These example sentences are selected automatically from various online news sources to reflect current usage of the word 'knock.' Views expressed in the examples do not represent the opinion of Merriam-Webster or its editors. Send us feedback.

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First Known Use of knock


before the 12th century, in the meaning defined at intransitive sense 1


14th century, in the meaning defined at sense 1a

History and Etymology for knock


Middle English knoken, from Old English cnocian; akin to Middle High German knochen to press

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Statistics for knock

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Time Traveler for knock

The first known use of knock was before the 12th century

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More Definitions for knock



English Language Learners Definition of knock

 (Entry 1 of 2)

: to hit something (such as a door) with the knuckles of your hand or with a hard object (such as a knocker) in order to get people's attention

: to hit (something or someone) in a forceful way

: to touch or hit someone or something in a way that is not planned or intended



English Language Learners Definition of knock (Entry 2 of 2)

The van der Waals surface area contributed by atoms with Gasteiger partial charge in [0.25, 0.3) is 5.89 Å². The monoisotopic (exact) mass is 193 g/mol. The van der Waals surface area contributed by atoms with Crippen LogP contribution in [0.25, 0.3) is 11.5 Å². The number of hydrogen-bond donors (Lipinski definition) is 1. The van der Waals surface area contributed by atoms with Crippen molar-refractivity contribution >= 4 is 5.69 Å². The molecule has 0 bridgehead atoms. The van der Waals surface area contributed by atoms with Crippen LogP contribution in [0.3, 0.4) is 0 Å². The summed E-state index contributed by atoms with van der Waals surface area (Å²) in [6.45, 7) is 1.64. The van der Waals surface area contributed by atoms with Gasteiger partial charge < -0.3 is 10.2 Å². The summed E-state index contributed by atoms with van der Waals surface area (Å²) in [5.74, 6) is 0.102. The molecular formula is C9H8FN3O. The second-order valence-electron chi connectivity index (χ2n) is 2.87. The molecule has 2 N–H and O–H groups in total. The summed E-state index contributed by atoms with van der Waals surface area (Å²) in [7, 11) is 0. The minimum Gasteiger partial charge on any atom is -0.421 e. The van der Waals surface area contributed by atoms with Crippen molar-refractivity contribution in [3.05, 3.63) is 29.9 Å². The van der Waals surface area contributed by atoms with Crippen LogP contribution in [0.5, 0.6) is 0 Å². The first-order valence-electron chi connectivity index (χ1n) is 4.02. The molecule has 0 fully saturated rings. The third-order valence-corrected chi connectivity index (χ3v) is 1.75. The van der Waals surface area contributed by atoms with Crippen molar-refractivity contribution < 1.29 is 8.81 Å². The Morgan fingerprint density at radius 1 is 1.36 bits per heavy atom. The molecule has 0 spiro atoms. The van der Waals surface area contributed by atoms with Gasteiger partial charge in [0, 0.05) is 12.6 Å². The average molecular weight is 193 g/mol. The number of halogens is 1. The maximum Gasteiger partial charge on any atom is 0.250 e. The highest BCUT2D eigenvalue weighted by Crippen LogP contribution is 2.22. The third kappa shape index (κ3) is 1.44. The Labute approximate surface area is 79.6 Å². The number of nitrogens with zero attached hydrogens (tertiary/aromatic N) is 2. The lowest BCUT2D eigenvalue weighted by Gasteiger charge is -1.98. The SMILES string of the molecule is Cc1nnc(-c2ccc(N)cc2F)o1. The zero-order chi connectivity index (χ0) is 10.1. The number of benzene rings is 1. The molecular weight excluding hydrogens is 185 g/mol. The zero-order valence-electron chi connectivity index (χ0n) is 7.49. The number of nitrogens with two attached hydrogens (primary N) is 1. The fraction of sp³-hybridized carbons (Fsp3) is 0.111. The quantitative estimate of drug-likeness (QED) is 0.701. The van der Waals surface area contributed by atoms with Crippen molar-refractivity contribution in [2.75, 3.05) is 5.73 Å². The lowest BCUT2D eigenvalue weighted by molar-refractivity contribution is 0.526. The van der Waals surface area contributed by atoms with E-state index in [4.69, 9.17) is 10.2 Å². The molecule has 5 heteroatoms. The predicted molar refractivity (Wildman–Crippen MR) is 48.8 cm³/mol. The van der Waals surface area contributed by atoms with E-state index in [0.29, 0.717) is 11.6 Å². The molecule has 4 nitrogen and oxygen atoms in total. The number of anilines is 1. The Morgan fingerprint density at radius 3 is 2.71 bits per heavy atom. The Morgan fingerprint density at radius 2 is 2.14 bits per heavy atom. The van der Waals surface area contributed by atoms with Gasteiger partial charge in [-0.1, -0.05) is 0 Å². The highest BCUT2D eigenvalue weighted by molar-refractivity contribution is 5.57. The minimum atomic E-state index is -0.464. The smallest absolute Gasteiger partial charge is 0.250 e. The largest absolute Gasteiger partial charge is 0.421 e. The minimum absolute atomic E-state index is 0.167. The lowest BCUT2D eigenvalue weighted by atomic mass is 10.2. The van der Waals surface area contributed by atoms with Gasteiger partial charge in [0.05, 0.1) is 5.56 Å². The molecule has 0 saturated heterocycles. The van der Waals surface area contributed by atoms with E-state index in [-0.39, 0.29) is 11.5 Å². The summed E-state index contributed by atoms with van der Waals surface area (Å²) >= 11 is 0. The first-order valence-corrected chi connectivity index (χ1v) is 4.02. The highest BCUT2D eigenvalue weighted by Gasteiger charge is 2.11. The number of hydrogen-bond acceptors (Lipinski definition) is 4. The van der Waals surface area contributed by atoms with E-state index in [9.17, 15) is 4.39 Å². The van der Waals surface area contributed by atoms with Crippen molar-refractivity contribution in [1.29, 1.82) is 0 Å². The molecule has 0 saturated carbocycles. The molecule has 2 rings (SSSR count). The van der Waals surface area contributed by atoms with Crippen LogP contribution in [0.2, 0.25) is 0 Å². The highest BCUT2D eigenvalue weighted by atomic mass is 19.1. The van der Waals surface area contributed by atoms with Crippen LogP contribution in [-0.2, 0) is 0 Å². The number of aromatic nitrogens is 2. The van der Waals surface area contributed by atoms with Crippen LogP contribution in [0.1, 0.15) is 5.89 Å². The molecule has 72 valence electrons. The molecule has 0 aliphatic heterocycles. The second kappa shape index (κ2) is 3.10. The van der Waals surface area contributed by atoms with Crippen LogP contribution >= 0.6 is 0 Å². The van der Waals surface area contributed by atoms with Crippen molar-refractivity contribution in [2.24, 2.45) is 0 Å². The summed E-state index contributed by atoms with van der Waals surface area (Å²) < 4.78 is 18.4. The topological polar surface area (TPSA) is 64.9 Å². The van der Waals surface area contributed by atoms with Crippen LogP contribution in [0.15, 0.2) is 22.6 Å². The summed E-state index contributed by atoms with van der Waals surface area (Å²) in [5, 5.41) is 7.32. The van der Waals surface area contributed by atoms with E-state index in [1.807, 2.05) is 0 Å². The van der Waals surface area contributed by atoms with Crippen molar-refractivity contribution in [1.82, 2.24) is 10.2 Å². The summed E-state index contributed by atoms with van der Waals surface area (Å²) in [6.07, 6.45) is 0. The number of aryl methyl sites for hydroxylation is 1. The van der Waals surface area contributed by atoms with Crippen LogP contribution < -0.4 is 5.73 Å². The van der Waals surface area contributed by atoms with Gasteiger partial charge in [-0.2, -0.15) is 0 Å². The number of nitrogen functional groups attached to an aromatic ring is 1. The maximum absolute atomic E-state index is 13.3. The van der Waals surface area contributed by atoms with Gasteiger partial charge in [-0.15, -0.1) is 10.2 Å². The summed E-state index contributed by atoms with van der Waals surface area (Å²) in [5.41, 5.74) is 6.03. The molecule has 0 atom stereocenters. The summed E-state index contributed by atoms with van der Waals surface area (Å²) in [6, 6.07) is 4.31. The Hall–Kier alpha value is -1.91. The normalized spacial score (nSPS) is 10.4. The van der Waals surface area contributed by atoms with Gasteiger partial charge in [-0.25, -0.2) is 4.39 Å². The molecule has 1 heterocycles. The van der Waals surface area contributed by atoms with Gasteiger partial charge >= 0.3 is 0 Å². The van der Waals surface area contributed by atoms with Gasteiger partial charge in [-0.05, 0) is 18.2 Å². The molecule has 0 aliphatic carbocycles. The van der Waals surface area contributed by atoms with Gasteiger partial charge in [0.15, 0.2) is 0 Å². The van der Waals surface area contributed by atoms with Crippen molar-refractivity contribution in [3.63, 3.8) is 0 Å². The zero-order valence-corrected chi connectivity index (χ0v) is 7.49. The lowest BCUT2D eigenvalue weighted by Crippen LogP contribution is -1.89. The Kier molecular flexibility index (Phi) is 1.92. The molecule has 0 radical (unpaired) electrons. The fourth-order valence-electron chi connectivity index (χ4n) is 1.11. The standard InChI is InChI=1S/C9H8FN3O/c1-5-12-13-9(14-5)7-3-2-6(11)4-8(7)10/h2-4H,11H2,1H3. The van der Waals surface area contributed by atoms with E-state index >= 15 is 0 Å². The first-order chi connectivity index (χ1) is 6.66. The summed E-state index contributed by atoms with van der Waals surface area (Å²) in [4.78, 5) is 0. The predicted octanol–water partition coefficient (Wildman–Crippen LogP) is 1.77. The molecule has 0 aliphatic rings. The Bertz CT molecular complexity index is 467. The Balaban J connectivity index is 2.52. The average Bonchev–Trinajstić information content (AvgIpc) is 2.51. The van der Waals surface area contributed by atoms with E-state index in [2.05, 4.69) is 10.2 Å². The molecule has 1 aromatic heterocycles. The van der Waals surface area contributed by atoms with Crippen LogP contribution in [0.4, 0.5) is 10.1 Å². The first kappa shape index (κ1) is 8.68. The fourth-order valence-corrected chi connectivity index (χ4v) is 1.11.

: a hard, sharp hit

: the sound made by a hard hit

: an experience that makes you less confident or successful for a period of time : a difficult or painful experience


\ˈnäk \
knocked; knocking

Kids Definition of knock

 (Entry 1 of 2)

1 : to strike in order to get someone's attention I knocked before entering.

2 : to bump against something without intending to Careful! You knocked the lamp.

3 : to make a pounding noise The car's engine began knocking.

4 : to find fault with Don't knock it till you try it.

5 : to hit forcefully He knocked the ball out of the park.

knock down

1 : to strike to the ground with or as if with a sharp blow

2 : to take apart Knock down the tent before you leave camp.

knock off

: to stop doing something Hey, I don't like that, so knock it off!

knock over

: to cause to fall



Kids Definition of knock (Entry 2 of 2)

1 : a pounding noise I heard a knock at the door.

2 : a sharp blow a knock on the head

3 : a difficult or painful experience You learn from life's knocks.


\ˈnäk \

Medical Definition of knock 

1 : a sharp blow a knock to the head

2 : a sharp pounding noise

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More from Merriam-Webster on knock

Thesaurus: All synonyms and antonyms for knock

Spanish Central: Translation of knock

Nglish: Translation of knock for Spanish Speakers

Britannica English: Translation of knock for Arabic Speakers

Comments on knock

What made you want to look up knock? Please tell us where you read or heard it (including the quote, if possible).


one that holds something together